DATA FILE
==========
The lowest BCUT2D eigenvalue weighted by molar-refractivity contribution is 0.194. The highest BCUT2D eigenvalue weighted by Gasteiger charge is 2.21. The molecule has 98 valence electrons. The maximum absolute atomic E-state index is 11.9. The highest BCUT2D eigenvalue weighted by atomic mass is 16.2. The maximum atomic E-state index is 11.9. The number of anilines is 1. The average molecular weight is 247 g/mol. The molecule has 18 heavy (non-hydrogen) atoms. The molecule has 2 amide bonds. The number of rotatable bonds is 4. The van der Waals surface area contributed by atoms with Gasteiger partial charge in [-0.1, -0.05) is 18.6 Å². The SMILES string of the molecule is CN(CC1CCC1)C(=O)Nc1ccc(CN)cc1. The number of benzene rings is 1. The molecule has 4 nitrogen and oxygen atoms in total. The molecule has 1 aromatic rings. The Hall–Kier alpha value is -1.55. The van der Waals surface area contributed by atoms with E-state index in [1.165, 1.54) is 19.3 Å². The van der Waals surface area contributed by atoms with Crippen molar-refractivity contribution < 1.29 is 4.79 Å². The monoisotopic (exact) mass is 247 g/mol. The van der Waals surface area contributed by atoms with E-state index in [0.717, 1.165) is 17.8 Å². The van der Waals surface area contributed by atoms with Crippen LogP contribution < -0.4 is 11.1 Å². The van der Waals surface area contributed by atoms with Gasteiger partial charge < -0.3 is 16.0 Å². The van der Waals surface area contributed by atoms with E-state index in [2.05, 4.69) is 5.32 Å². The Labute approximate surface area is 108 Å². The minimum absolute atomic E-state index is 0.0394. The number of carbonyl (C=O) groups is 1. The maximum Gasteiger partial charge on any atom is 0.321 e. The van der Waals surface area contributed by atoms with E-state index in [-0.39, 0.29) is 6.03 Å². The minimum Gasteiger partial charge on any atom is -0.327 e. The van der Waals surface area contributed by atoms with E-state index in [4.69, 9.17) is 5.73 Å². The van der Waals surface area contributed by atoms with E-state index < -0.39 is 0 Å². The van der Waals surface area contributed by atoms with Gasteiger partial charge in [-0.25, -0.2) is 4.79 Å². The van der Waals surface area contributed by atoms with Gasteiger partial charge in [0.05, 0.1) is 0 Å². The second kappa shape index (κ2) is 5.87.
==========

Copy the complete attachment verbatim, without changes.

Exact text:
The lowest BCUT2D eigenvalue weighted by molar-refractivity contribution is 0.194. The highest BCUT2D eigenvalue weighted by Gasteiger charge is 2.21. The molecule has 98 valence electrons. The maximum absolute atomic E-state index is 11.9. The highest BCUT2D eigenvalue weighted by atomic mass is 16.2. The maximum atomic E-state index is 11.9. The number of anilines is 1. The average molecular weight is 247 g/mol. The molecule has 18 heavy (non-hydrogen) atoms. The molecule has 2 amide bonds. The number of rotatable bonds is 4. The van der Waals surface area contributed by atoms with Gasteiger partial charge in [-0.1, -0.05) is 18.6 Å². The SMILES string of the molecule is CN(CC1CCC1)C(=O)Nc1ccc(CN)cc1. The number of benzene rings is 1. The molecule has 4 nitrogen and oxygen atoms in total. The molecule has 1 aromatic rings. The Hall–Kier alpha value is -1.55. The van der Waals surface area contributed by atoms with E-state index in [1.165, 1.54) is 19.3 Å². The van der Waals surface area contributed by atoms with Crippen molar-refractivity contribution < 1.29 is 4.79 Å². The monoisotopic (exact) mass is 247 g/mol. The van der Waals surface area contributed by atoms with E-state index in [0.717, 1.165) is 17.8 Å². The van der Waals surface area contributed by atoms with Crippen LogP contribution < -0.4 is 11.1 Å². The van der Waals surface area contributed by atoms with Gasteiger partial charge < -0.3 is 16.0 Å². The van der Waals surface area contributed by atoms with E-state index in [2.05, 4.69) is 5.32 Å². The Labute approximate surface area is 108 Å². The minimum absolute atomic E-state index is 0.0394. The number of carbonyl (C=O) groups is 1. The maximum Gasteiger partial charge on any atom is 0.321 e. The van der Waals surface area contributed by atoms with E-state index in [-0.39, 0.29) is 6.03 Å². The minimum Gasteiger partial charge on any atom is -0.327 e. The van der Waals surface area contributed by atoms with E-state index in [4.69, 9.17) is 5.73 Å². The van der Waals surface area contributed by atoms with E-state index < -0.39 is 0 Å². The van der Waals surface area contributed by atoms with Gasteiger partial charge in [-0.25, -0.2) is 4.79 Å². The van der Waals surface area contributed by atoms with Gasteiger partial charge in [0.05, 0.1) is 0 Å². The second kappa shape index (κ2) is 5.87.